Tuesday, March 12, 2019
THE SHALLOW INTERPRETATION OF CLERICALISM
Joe Holland, Ph.D.
President, Pax Romana / Catholic Movement for Intellectual & Cultural Affairs - USA
ope Francis and a long series of Catholic commentators, including in America, Commonweal, LaCroix, and National Catholic Reporter, have insisted that clericalism is a problematic "culture." But that is a shallow interpretation of clericalism. As my 2018 book titled Roman Catholic Clericalism documented, clericalism is not a culture but rather a deep-seated institutional system. With roots going back over a millennium and half, the ancient clerical system has been superimposed as an anti-evangelical institution upon the lay Catholic sacrament of Orders.
The Roman Catholic clerical institution was constructed by three historical stages of legislation, which were first imperial, then papal, and finally conciliar.
§ In the 4th century, Roman imperial legislation established the priestly-hierarchical clerical state by mutating the Christian community's lay episcopal and presbyteral servant-leaders into a priestly-hierarchical class imperially mandated to rule over the Laos (laity);
§ In the 11th century, papal legislation by the so-called 'Gregorian Reform' further mutated Western Catholic clericalized episcopal and presbyteral pastors into a monastic-like clerical-celibate caste, which rejected the 1000-year-old apostolic tradition of married bishops and presbyters for the purpose of training loyal celibate cadres to support the papacy's new and anti-evangelical theocratic power, administered by the new imperial-papal curia;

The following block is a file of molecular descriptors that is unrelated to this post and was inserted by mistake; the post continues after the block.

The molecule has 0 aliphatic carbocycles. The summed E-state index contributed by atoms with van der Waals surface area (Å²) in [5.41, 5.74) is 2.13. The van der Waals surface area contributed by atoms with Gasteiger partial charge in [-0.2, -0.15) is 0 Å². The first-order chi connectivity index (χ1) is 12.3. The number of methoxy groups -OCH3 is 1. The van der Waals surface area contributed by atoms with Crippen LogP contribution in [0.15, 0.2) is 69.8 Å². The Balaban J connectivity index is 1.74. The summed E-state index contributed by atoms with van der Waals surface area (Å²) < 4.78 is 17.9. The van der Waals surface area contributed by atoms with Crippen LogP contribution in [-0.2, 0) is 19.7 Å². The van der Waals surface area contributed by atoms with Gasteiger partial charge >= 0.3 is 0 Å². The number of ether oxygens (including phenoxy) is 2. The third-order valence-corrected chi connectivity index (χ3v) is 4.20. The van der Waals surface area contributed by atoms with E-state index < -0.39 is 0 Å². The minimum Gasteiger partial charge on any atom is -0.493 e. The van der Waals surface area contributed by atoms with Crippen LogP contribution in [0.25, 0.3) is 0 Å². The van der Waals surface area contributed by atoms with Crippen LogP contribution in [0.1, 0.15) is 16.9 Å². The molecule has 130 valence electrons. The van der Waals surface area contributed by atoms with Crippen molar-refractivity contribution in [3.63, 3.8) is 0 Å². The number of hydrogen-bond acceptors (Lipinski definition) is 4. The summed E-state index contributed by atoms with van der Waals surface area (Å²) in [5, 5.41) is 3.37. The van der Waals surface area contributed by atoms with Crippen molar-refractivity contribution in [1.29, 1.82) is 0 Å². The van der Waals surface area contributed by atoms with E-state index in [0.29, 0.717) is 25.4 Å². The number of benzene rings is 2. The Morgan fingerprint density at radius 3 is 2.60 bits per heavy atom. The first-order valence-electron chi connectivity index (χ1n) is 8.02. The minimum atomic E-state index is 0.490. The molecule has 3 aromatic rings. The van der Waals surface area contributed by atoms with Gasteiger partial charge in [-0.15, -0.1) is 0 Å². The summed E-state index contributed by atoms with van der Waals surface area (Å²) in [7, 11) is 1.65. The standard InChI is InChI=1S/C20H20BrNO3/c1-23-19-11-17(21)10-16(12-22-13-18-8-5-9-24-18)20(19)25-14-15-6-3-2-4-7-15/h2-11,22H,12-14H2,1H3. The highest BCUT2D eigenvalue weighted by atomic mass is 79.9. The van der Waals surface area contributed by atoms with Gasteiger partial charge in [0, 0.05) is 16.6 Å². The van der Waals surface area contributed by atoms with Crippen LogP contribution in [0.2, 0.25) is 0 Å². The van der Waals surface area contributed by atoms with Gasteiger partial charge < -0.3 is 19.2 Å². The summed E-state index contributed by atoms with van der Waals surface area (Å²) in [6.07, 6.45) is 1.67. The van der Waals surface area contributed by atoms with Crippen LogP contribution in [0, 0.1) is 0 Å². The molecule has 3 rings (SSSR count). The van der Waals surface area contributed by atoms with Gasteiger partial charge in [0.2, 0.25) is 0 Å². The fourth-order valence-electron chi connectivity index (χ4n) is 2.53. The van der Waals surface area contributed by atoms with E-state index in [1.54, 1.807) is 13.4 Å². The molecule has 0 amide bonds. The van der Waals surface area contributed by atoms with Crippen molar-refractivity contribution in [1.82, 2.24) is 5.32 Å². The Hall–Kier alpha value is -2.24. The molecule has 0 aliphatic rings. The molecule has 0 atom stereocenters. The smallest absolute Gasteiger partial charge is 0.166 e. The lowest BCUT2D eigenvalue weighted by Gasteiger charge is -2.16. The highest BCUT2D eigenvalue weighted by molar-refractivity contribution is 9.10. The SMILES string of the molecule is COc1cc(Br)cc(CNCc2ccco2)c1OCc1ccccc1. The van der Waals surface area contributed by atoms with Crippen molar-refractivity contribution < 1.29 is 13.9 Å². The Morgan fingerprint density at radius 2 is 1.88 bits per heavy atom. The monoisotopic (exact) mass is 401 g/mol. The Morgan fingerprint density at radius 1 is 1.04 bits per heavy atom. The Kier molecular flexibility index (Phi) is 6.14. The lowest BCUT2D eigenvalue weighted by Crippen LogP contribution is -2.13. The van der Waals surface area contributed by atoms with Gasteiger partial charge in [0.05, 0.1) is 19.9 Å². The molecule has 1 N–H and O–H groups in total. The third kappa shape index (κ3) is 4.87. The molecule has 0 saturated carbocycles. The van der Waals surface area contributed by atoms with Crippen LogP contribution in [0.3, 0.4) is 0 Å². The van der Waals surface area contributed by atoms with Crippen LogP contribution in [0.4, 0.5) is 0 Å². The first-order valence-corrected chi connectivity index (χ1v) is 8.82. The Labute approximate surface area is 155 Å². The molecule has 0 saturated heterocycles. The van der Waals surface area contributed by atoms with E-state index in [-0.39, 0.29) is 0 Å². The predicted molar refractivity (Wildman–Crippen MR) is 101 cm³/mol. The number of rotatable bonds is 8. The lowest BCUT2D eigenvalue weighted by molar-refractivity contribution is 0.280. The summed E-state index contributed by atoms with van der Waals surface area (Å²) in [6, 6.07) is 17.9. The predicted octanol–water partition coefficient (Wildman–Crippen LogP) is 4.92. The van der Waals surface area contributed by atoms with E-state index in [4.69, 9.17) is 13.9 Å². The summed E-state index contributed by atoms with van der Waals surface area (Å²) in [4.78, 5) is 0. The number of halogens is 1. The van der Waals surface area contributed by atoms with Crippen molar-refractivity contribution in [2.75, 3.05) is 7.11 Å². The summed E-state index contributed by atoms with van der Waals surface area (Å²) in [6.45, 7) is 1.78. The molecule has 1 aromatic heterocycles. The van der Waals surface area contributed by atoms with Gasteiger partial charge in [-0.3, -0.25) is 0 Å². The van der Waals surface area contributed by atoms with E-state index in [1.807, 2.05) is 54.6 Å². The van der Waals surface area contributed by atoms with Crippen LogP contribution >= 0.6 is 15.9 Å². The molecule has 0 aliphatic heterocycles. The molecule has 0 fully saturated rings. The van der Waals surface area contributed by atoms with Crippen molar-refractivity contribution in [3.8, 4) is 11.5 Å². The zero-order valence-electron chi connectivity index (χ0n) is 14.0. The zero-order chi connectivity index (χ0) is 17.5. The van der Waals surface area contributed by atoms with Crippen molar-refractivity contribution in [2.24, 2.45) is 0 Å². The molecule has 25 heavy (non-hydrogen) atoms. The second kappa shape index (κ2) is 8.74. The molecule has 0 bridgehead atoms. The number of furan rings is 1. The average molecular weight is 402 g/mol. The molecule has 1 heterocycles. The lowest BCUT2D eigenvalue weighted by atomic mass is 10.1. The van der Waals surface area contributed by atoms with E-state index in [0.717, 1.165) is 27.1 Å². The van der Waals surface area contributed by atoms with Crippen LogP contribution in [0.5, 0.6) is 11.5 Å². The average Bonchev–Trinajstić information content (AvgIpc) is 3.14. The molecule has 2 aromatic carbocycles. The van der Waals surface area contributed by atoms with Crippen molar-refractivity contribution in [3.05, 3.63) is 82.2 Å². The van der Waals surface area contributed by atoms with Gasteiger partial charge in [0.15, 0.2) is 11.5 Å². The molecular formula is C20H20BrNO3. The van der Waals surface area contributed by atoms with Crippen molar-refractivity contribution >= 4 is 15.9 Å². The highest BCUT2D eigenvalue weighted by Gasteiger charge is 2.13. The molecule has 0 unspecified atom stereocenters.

§ In the 16th Century, legislation by the Council of Trent intellectually and spiritually segregated Western candidates for ordination into monastic-like clerical seminaries, thus isolating these candidates from the majority of Jesus' baptized disciples within the one and holy Laos.
Clearly counter-evangelical, the Western Catholic clerical-celibate-seminary system always constituted an institutional system that uprooted ordained servant-leaders from Jesus' egalitarian lay movement. Now, however, since the modern collapse of Catholic church-state partnerships, that clericalist institutional system has also become dysfunctional, eccentric, and sometimes even pathological. Most importantly, it is now crippling the Western Catholic evangelization.
The Roman Catholic institutional system of clericalism needs to be dismantled in Canon Law, in order to liberate the lay servant-leadership sacrament of Orders, and to re-center the Western evangelization in the all the baptized disciples of Jesus' holy Laos. While canonically dismantling all three historical stages of that anti-evangelical system is urgent, such dismantling will nonetheless take time, as well as love, courage, prudence, and, probably, an ecumenical council that gives special voice to Eastern Catholic Churches with their rich traditions of participation and synodality.